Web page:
I used to write for a lovely publication called Inkblots, which was a literary magazine run by a friend. Alas, it printed its final issue many years ago, but I’ve been sorting through my submissions and have decided to share a few here.


By flickering candlelight in the throes of insomnia as she cared for her ailing father and nursed dreadful toothaches, Charlotte Bronte filled numerous pages with a slanted dark penmanship that would become known as one of the greatest gothic novels of all time. Jane Eyre is not known as much for its sinister foundation and shocking plot twists as much as it is beloved for its peculiar pairing of Jane Eyre, the plain governess with a strong background of faith, and the wild Edward Rochester, known philanderer and temperamental owner of Thornfield, a vast estate in the murky English countryside.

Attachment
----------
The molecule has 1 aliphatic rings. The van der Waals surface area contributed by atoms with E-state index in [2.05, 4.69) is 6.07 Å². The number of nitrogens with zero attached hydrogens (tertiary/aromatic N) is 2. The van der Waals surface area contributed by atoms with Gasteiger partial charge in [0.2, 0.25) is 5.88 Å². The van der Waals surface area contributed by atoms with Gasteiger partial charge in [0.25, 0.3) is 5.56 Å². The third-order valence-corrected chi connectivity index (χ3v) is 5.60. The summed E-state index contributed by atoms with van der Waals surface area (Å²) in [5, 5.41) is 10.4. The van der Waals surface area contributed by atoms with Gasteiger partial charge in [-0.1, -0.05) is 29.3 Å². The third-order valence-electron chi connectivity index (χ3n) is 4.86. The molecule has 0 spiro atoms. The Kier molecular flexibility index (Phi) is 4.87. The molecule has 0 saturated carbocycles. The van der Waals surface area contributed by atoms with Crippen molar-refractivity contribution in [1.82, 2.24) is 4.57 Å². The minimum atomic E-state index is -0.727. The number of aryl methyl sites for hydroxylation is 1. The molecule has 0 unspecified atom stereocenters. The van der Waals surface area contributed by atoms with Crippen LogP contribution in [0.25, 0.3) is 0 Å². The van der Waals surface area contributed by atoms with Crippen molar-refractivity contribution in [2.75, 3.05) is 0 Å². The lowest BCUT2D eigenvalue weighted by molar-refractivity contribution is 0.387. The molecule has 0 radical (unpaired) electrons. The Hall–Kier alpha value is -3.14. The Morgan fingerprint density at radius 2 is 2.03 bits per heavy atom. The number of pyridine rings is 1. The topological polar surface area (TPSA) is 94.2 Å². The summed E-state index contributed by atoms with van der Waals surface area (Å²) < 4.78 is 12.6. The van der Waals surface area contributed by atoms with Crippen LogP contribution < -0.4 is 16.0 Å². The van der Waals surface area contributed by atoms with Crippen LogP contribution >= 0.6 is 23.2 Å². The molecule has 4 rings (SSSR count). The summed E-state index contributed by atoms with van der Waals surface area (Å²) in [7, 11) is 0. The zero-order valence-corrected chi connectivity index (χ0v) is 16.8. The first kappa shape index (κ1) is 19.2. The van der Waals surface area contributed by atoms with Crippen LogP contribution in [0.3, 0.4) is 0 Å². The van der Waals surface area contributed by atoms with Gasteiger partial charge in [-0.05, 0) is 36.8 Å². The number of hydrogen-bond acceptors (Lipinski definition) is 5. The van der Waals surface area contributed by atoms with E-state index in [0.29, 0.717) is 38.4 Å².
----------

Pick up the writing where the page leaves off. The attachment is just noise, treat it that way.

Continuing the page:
Raised in the home of her heartless aunt and then sent to a terrible school lorded over by the tyrannical Mr. Brocklehurst, a figure of the worst religious nature and perverse cruelty, Jane Eyre knew nothing of kindness except in the form of her friend Helen, who taught her that goodness is to be aspired to and ill deeds forgiven without desire for revenge. Leaving Lowood School for a position as a governess in the vast country estate of Thornfield, Jane is introduced to the solitary owner, Mr. Rochester, a dark and brooding soul not without goodness. Her attraction to him is built of compassion and understanding but when faced with a terrible secret about his past, Jane makes the difficult choice to leave Thornfield. Her marriage with Edward cannot progress and she knows that to become his mistress would go against her moral values.